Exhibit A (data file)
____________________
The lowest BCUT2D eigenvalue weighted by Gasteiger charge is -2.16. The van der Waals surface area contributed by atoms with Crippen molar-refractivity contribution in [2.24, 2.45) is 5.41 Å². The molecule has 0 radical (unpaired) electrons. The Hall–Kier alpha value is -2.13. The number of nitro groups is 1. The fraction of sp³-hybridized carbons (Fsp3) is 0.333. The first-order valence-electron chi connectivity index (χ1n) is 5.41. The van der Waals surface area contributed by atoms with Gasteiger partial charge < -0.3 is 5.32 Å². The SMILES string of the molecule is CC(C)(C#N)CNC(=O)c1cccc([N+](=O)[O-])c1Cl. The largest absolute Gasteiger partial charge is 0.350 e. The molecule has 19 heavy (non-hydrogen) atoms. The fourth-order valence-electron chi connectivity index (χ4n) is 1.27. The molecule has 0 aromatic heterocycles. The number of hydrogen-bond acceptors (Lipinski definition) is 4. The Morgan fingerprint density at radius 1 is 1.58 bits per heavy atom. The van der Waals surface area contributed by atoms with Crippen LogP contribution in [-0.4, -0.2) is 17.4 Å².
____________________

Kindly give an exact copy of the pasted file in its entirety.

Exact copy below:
The lowest BCUT2D eigenvalue weighted by Gasteiger charge is -2.16. The van der Waals surface area contributed by atoms with Crippen molar-refractivity contribution in [2.24, 2.45) is 5.41 Å². The molecule has 0 radical (unpaired) electrons. The Hall–Kier alpha value is -2.13. The number of nitro groups is 1. The fraction of sp³-hybridized carbons (Fsp3) is 0.333. The first-order valence-electron chi connectivity index (χ1n) is 5.41. The van der Waals surface area contributed by atoms with Gasteiger partial charge < -0.3 is 5.32 Å². The SMILES string of the molecule is CC(C)(C#N)CNC(=O)c1cccc([N+](=O)[O-])c1Cl. The largest absolute Gasteiger partial charge is 0.350 e. The molecule has 19 heavy (non-hydrogen) atoms. The fourth-order valence-electron chi connectivity index (χ4n) is 1.27. The molecule has 0 aromatic heterocycles. The number of hydrogen-bond acceptors (Lipinski definition) is 4. The Morgan fingerprint density at radius 1 is 1.58 bits per heavy atom. The van der Waals surface area contributed by atoms with Crippen LogP contribution in [-0.4, -0.2) is 17.4 Å².